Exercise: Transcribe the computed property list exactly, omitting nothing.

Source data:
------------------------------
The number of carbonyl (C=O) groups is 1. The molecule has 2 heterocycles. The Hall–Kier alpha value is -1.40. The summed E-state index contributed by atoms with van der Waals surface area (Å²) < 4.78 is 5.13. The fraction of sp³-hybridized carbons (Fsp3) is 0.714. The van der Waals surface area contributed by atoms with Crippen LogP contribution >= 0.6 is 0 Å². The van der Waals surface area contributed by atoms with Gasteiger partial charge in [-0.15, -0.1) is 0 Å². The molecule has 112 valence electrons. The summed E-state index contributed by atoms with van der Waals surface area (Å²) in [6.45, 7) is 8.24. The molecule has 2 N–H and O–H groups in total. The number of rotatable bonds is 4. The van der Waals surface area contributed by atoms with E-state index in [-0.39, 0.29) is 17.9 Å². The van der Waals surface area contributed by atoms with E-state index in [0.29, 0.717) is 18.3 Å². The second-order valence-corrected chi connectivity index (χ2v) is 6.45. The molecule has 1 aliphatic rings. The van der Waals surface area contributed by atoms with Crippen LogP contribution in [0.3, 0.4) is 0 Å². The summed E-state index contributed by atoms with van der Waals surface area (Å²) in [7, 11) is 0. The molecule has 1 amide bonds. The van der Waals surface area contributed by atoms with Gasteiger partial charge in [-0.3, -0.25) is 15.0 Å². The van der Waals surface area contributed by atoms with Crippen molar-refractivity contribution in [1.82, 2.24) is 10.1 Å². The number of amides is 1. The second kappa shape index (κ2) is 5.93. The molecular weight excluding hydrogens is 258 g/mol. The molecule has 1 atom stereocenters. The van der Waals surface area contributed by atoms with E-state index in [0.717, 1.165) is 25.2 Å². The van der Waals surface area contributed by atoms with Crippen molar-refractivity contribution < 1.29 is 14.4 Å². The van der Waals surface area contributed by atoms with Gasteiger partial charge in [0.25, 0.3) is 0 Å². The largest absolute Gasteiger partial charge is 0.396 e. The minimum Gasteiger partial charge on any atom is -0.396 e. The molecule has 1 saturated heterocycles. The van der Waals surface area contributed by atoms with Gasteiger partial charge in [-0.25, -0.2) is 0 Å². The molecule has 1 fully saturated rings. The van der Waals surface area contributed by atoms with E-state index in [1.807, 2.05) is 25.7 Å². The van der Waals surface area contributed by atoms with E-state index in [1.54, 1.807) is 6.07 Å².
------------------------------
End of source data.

The number of carbonyl (C=O) groups is 1. The molecule has 2 heterocycles. The Hall–Kier alpha value is -1.40. The summed E-state index contributed by atoms with van der Waals surface area (Å²) < 4.78 is 5.13. The fraction of sp³-hybridized carbons (Fsp3) is 0.714. The van der Waals surface area contributed by atoms with Crippen LogP contribution >= 0.6 is 0 Å². The van der Waals surface area contributed by atoms with Gasteiger partial charge in [-0.15, -0.1) is 0 Å². The molecule has 112 valence electrons. The summed E-state index contributed by atoms with van der Waals surface area (Å²) in [6.45, 7) is 8.24. The molecule has 2 N–H and O–H groups in total. The number of rotatable bonds is 4. The van der Waals surface area contributed by atoms with E-state index in [-0.39, 0.29) is 17.9 Å². The van der Waals surface area contributed by atoms with E-state index in [0.29, 0.717) is 18.3 Å². The second-order valence-corrected chi connectivity index (χ2v) is 6.45. The molecule has 1 aliphatic rings. The van der Waals surface area contributed by atoms with Crippen LogP contribution in [0.3, 0.4) is 0 Å². The summed E-state index contributed by atoms with van der Waals surface area (Å²) in [7, 11) is 0. The molecule has 1 amide bonds. The van der Waals surface area contributed by atoms with Gasteiger partial charge in [-0.3, -0.25) is 15.0 Å². The van der Waals surface area contributed by atoms with Crippen molar-refractivity contribution in [1.82, 2.24) is 10.1 Å². The number of amides is 1. The second kappa shape index (κ2) is 5.93. The molecular weight excluding hydrogens is 258 g/mol. The molecule has 1 atom stereocenters. The van der Waals surface area contributed by atoms with E-state index in [0.717, 1.165) is 25.2 Å². The van der Waals surface area contributed by atoms with Crippen molar-refractivity contribution < 1.29 is 14.4 Å². The van der Waals surface area contributed by atoms with Gasteiger partial charge in [0.25, 0.3) is 0 Å². The largest absolute Gasteiger partial charge is 0.396 e. The minimum Gasteiger partial charge on any atom is -0.396 e. The molecule has 1 saturated heterocycles. The van der Waals surface area contributed by atoms with Gasteiger partial charge in [-0.25, -0.2) is 0 Å². The molecule has 1 fully saturated rings. The van der Waals surface area contributed by atoms with E-state index in [1.807, 2.05) is 25.7 Å². The van der Waals surface area contributed by atoms with E-state index in [1.54, 1.807) is 6.07 Å².